The third figurine for my triangle, balancing the other two poles of joyful and serene, new and traditional, child and woman, is a newly adult woman named Kuniko from the series Shangri-La. I remember her sitting in a short pleated skirt, wearing not high heels but high action boots. She still wears her old schoolgirl sailor shirt, and, with her arms up overhead, she holds a steel futuristic boomerang. Cool! I immediately sense she is not “just another teen in the crowd.” Best of all is her expression, rare in figurines: a huge U-shaped smile. I can relate. I instantly want to know what adventures she has. So I did a google search for boomerang and found out Kuniko is a community leader, fresh out of jail. 

I won’t reveal what the dear girl tries to do: Anime differs from mundane U.S. television. For U.S. TV, which typically has ongoing shows such as police mysteries, you could accidentally expose the plot of only one episode at a time. Fantastic anime is different: The plot lasts for a full season, as the show is intended to terminate after a certain number of weeks. The stories for my two favorite shows, Elfin Lied and Serial Experiments Lain, are told in just thirteen episodes. At the end of the series the hero has won or lost, lived or died: For her it’s all over. These terminal ending make figurines especially dear.

Had I bought my three sculptures I could have brought them to my favorite art gallery, the Stephen Lowe gallery. I would have brought them up to the counter, set them in a triangle, and then my friends the art experts, they who so deeply appreciate “real” art, would have ooh-ed and ah-ed been happy for me.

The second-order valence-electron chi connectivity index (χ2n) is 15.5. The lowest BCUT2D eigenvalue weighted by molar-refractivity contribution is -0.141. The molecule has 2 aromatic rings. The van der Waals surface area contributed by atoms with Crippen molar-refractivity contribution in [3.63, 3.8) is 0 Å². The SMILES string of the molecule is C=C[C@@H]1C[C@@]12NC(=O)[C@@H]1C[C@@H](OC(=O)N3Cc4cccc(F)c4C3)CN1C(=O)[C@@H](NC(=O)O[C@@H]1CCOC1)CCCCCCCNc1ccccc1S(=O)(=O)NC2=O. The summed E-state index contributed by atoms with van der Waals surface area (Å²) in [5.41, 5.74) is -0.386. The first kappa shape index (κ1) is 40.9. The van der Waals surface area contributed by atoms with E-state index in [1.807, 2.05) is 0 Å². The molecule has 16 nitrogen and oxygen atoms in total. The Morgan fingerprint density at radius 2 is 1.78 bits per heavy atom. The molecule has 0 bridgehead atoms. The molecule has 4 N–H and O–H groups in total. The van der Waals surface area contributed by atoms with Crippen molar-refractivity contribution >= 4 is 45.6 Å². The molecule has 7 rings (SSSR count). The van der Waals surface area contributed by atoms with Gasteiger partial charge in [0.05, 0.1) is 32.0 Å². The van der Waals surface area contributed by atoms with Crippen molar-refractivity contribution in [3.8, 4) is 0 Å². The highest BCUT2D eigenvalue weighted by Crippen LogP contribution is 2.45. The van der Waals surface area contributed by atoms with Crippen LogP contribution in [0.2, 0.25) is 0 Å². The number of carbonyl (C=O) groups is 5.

My lesson? Don’t be intimidated at the thought of “real” art lovers; buy what you like, and if you really love it… snap it up before it’s only a memory.

Sean Crawford,
October 2010 ... Every year at Otafest I look, without hope, but do not find.
 In summer of 2016, as a pre-order for September of 2016, comes a "re-issue" of the Asuka figurine. Hurray! The makers know what fans want, and what true fans will pay, for this time they are charging what the market (in Japan) will bear—quite a lot. Too much for us sensible North Americans. Yes, but I really want to have it.

So I've ordered Asuka, and I get free tracking of my parcel too, all the way from leaving Gunma prefecture, to Tokyo post office, to cross the ocean, to the port of Vancouver post office, to the transCanada highway, to my town. (Yes, by government post; I can't afford Federal Express) I've ordered through J-List.

Somehow I found the Rei sculpture, a few years back. Hurray! Did you know her name means spirit? (Oooh)

Only one sculpture left: Any Kuniko figurines out there? I will road trip to your house to buy it! She was created by artist Range Murota, who did the covers for Robot magazine.

Footnote: I use J-Box, the Japanese import site.
There must have been a number of people who missed out this summer, because this fall the term **pre-order** is being bracketed with two stars, and a big box has been added to each pre-order figurine page, spelling out what a pre-order is.